Geoff Emerick, chief recording engineer for The Beatles and studio pioneer, has died after suffering a heart attack. He was 72 years old.
“Today at around 2’o’clock, I was making my way back from Arizona to Los Angeles to pick up Geoff so we could transport some gold records and platinum plaques to our show in Tucson,” his manager, William Zabaleta, relayed in a statement to Variety. “While on the phone, he had complications and dropped the phone. I called 911, but by the time they got there, it was too late. Geoff suffered from heart problems for a long time and had a pacemaker. … When it’s your time it’s your time. We lost a legend and a best friend to me and a mentor.”
Emerick began his career at an early age, working as an assistant engineer for Abbey Road when just 15. He first crossed paths with The Beatles in 1963, employed as a tape operator during an overdub session for the group’s Please Please Me tracks “Misery” and “Baby It’s You”.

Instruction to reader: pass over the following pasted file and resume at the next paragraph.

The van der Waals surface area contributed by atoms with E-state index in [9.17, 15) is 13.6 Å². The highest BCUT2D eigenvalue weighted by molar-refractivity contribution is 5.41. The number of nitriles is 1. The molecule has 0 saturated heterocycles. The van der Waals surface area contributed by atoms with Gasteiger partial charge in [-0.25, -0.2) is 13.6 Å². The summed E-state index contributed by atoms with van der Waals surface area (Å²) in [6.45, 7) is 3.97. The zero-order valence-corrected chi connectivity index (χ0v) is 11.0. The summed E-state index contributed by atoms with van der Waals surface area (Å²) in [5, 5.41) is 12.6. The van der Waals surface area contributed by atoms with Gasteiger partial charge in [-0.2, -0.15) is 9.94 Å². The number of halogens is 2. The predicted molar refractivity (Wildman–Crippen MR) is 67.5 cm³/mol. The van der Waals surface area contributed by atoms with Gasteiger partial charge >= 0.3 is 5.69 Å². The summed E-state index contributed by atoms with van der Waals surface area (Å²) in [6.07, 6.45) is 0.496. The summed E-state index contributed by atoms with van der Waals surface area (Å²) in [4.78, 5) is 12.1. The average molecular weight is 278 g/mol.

It wasn’t long before he moved up the ladder at the London studio, eventually serving as lead engineer on sessions that would eventually produce 1966’s Revolver. On the LP track “Tomorrow Never Knows”, John Lennon specifically requested Emerick make his vocals sound like “the Dalai Lama singing on a mountain,” the engineer told Variety last year. Emerick went on to work on other seminal Beatles albums — Sgt. Pepper’s Lonely Hearts Club Band, The White Album, Abbey Road — and, alongside producer George Martin, is credited as being instrumental in the shaping of the Beatles sound.
Emerick told Variety that recording 1967’s “A Day in the Life” was one of his most memorable moments with the Beatles. “The night we put the orchestra on it, the whole world went from black and white to color,” he shared.
In addition to his work with the Fab Four, Emerick has hit the studio with Elvis Costello, Kate Bush, Stevie Wonder, and Supertramp, among others. He also worked on several Wings albums and solo albums from Paul McCartney. In 2006, Emerick published his own memoir, Here, There and Everywhere: My Life Recording the Music of the Beatles.
Abbey Road Studios music director Isabel Garvey called Emerick “a true pioneer of the recording industry,” in a statement posted to Facebook. Meanwhile, Giles Martin, son of George Martin, described Emerick as “one of finest and most innovative engineers to have graced a recording studio.”